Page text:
One consequence of the ongoing opioid epidemic in the United States may be an increase in the number of hemorrhagic strokes caused by infective endocarditis, research suggests.
Intravenous drug use (IVDU) can cause this bacterial infection of the heart. In a single-center study, infective endocarditis was associated with an increase in the risk for hemorrhagic stroke as well as an increase in health care use and costs.
“Patients who are known IV drug users who have endocarditis should be more carefully screened for symptoms of cardiovascular disease,” Shahid M. Nimjee, MD, PhD, associate professor of neurosurgery and surgical director of the Comprehensive Stroke Center at the Ohio State University Wexner Medical Center, Columbus, said in a press release.
The findings were presented at the International Stroke Conference sponsored by the American Heart Association.
In the United States, 47,000 patients are treated in the hospital for endocarditis each year. Endocarditis increases the risk for stroke, which can entail significant morbidity and mortality, the authors noted.
IVDU is a risk factor for endocarditis. In the context of the opioid epidemic, Dr. Nimjee and colleagues sought to compare the risk for stroke among patients with endocarditis from IVDU with the risk among patients with endocarditis from other causes.
They retrospectively studied patients who had undergone treatment for infective endocarditis at Wexner Medical Center between Jan. 1, 2014, and July 1, 2018. They examined patients’ concomitant intravenous drug abuse and evaluated demographics, risk factors, and associated costs.
In all, 351 patients met the study’s inclusion criteria, and 170 (48%) had a history of IVDU-associated endocarditis. The incidence of patients with IVDU-associated endocarditis increased 630% from 2014 to 2018.
The prevalence of overall intracranial hemorrhage was increased among patients with IVDU, compared with those without (25.9% vs. 13.9%; P = .005).
This increase in prevalence included increases in intraparenchymal hemorrhage (12.4% vs. 5.1%; P = .012), subarachnoid hemorrhage (17.6% vs. 4.4%; P = .0001), and cerebral microbleeds (14.1% vs. 7.2%; P = .022).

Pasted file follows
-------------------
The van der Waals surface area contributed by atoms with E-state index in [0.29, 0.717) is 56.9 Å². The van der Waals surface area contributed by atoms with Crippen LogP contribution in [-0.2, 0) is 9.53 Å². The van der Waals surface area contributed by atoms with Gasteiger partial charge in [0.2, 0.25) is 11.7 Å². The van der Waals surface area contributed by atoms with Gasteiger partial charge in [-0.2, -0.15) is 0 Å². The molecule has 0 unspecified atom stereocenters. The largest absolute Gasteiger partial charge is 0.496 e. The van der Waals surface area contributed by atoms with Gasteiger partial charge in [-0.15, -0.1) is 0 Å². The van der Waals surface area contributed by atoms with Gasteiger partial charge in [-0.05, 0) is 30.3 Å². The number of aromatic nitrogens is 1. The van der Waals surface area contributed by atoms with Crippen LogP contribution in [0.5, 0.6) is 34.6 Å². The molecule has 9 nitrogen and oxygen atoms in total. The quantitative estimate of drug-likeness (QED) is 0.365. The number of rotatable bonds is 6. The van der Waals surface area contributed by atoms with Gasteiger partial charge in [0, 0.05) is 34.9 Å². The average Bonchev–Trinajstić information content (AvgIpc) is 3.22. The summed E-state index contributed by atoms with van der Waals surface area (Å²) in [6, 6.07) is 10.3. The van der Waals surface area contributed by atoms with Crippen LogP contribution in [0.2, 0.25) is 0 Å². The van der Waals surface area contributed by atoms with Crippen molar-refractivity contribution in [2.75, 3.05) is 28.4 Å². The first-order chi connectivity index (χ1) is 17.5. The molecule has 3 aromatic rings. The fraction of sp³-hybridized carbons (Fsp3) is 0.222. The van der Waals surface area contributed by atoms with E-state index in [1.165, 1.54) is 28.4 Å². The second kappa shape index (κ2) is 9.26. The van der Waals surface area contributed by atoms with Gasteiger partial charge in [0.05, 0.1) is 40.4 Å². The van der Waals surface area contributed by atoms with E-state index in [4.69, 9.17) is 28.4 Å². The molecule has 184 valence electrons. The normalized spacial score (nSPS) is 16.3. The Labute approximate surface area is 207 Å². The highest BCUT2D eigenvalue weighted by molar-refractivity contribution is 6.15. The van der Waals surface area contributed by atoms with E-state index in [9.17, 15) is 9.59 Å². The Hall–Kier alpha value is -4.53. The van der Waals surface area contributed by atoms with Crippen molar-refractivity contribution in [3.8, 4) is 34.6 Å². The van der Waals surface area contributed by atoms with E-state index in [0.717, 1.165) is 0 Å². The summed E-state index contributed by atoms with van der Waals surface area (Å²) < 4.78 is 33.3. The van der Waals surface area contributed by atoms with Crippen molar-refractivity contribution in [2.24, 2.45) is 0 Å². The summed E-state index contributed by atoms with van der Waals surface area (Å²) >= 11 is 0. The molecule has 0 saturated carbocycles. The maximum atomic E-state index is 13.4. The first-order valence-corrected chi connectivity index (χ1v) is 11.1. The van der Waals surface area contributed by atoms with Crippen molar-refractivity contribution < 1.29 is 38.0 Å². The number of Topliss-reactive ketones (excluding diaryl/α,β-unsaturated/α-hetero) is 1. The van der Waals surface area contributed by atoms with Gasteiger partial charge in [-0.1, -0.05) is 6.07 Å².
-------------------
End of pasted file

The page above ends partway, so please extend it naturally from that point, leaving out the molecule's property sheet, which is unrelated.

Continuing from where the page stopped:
IVDU also was associated with an increase in prevalence of infectious intracranial aneurysm (10.6% vs. 1.8%; P = .0001) and brain abscess (4.7% vs. 1.1%; P = .025).
Compared with patients with endocarditis from other causes, significantly higher numbers of patients with IVDU-associated endocarditis were homeless (5.9% vs. 1.1%; P = .014), uninsured (10.0% vs. 2.8%; P = .005), and unemployed (75.9% vs. 31.7%; P = .0001).
Medical costs were more than twice as high among patients with endocarditis from IVDU than among those with endocarditis from other causes. The difference in health care costs during admission per patient was more than $100,000.
“The wider societal impact of the opioid epidemic is not well understood,” Dr. Nimjee said in the press release. “Our research suggests that the impact of the opioid epidemic is far-reaching and contributes to increased costs in the criminal justice, health care systems, and the workplace. The increased costs can be particularly substantial for stroke care.”
Nationwide data desirable
“Past publications from the U.S. have shown an increase in incidence of IVDU-related endocarditis, and the current publication emphasizes this worrying trend,” Manuel Bolognese, MD, head of the stroke center at the Lucerne (Switzerland) Cantonal Hospital, said in an interview. “The higher degree of hemorrhagic strokes and brain abscesses as further complications is alarming as well and shows that IVDU-related endocarditis is becoming a more and more relevant medical problem in the U.S., with high morbidity and mortality.”
The study period is long enough to show a clear trend of increasing incidence of IVDU-related endocarditis, Dr. Bolognese said. The study’s biggest weaknesses are its retrospective design and restriction to a single center.
“Without knowing the prevalence of drug abuse and the socioeconomical situation in Columbus, it is difficult to generalize these findings to other regions in the U.S.A. or even abroad,” he said.
Also, the abstract does not provide some essential information, said Dr. Bolognese. It would be important to know which valve was affected in each patient, which bacteria were identified, whether patients also used nonopioid drugs, and what each patient’s immune status was.
A lack of sterile material such as syringes could explain the apparent association between IVDU-associated endocarditis and low socioeconomic status, said Dr. Bolognese. Delayed presentation to medical institutions because of a lack of insurance could have led to a more complicated course.
“It would be interesting to see numbers from a broader spectrum in a nationwide registry,” said Dr. Bolognese. “It might be worth studying interventions to improve the hygienic aspects (like supply of sterile material, especially in the most vulnerable groups, like homeless people) or to provide easier access to emergency health care despite lack of insurance, which could decrease the incidence of IVDU.”
Dr. Nimjee and Dr. Bolognese disclosed no relevant financial relationships.
A version of this article first appeared on Medscape.com.